You are welcome to my column. This time I shall be discussing the various types of investigations done by couples.
· Hormone tests
· Semen analysis
· Post-coital test
· Physical investigations
· What next?
Your GP may carry out some of the preliminary tests and refer you on to a specialist infertility clinic or gynecologist at any stage for more thorough investigation.
A physical examination may be the first test you experience, to check for signs of infection as well as any obvious physical abnormalities that may be affecting fertility. Many investigations will then move on to hormone tests for the woman; however, most doctors will insist that the man has a semen sample analyzed before the woman goes through any of the more invasive physical tests.
The levels of most of the hormones known to play a part in fertility can be checked with a simple blood test. For a woman, this test is usually carried out around Day 21 of the cycle, when the levels of hormones can indicate whether ovulation has occurred and also where any problem might lie. Hormone test levels vary and you need to discuss carefully with your doctor not only what each hormone level means on its own, but also in combination, before moving on.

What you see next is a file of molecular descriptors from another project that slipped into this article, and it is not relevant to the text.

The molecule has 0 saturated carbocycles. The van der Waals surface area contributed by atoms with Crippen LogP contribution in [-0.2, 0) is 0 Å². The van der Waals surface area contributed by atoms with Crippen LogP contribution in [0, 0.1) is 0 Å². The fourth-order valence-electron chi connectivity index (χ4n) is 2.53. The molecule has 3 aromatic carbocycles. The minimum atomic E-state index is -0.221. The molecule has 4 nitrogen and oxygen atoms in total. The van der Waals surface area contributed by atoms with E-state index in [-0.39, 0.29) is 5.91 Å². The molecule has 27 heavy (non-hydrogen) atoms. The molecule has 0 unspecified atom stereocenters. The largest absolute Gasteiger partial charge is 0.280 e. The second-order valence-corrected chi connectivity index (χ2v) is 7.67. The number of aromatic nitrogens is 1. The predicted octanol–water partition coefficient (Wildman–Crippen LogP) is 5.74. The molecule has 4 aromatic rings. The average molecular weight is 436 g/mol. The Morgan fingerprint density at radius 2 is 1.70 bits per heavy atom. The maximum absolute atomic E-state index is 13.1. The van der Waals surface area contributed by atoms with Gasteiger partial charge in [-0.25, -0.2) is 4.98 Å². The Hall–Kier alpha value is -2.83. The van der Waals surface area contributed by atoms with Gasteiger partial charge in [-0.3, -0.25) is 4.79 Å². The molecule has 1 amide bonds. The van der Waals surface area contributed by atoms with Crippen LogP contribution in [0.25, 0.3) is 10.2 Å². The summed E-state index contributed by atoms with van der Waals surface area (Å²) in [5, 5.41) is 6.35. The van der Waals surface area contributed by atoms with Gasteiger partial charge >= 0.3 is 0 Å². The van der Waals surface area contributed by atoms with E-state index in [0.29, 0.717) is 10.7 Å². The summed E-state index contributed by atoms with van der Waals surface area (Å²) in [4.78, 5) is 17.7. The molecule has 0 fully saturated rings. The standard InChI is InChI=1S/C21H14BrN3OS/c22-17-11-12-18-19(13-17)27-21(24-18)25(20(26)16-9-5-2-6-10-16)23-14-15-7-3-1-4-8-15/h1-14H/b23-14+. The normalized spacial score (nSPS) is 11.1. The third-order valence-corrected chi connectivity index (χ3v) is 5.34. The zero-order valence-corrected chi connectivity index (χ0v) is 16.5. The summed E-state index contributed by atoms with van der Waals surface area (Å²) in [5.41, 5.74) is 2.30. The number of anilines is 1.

Sometimes the man is tested too, as hormone problems can affect sperm production.
For this test, a man will need to deliver a sample of his semen into a sterile container. A ‘good’ test will show that he is producing enough seminal fluid, that there are more than 20 million sperm per ml, that more than 40 per cent of these are moving forward and that at least 70 per cent of them are not abnormally shaped. If the sperm count is poor, another test will probably be carried out since sperm counts can vary.